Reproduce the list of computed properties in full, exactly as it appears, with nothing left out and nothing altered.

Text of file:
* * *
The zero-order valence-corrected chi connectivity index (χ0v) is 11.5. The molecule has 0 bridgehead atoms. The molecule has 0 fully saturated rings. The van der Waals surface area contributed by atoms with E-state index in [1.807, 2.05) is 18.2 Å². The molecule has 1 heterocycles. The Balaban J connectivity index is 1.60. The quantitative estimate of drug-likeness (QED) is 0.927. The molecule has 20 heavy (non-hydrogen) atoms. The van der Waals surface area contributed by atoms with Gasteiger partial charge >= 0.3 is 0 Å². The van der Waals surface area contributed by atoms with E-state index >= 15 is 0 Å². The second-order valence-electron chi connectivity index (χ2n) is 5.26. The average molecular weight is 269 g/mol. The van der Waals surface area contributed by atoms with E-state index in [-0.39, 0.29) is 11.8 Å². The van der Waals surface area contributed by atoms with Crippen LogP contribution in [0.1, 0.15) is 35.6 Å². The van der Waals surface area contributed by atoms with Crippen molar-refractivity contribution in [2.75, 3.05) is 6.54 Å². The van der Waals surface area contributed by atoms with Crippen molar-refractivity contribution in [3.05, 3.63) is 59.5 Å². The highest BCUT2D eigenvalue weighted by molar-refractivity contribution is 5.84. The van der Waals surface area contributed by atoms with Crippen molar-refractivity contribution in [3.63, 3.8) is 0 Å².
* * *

The zero-order valence-corrected chi connectivity index (χ0v) is 11.5. The molecule has 0 bridgehead atoms. The molecule has 0 fully saturated rings. The van der Waals surface area contributed by atoms with E-state index in [1.807, 2.05) is 18.2 Å². The molecule has 1 heterocycles. The Balaban J connectivity index is 1.60. The quantitative estimate of drug-likeness (QED) is 0.927. The molecule has 20 heavy (non-hydrogen) atoms. The van der Waals surface area contributed by atoms with Gasteiger partial charge >= 0.3 is 0 Å². The van der Waals surface area contributed by atoms with E-state index >= 15 is 0 Å². The second-order valence-electron chi connectivity index (χ2n) is 5.26. The average molecular weight is 269 g/mol. The van der Waals surface area contributed by atoms with E-state index in [-0.39, 0.29) is 11.8 Å². The van der Waals surface area contributed by atoms with Crippen LogP contribution in [0.1, 0.15) is 35.6 Å². The van der Waals surface area contributed by atoms with Crippen molar-refractivity contribution in [2.75, 3.05) is 6.54 Å². The van der Waals surface area contributed by atoms with Crippen molar-refractivity contribution in [3.05, 3.63) is 59.5 Å². The highest BCUT2D eigenvalue weighted by molar-refractivity contribution is 5.84. The van der Waals surface area contributed by atoms with Crippen molar-refractivity contribution in [3.63, 3.8) is 0 Å².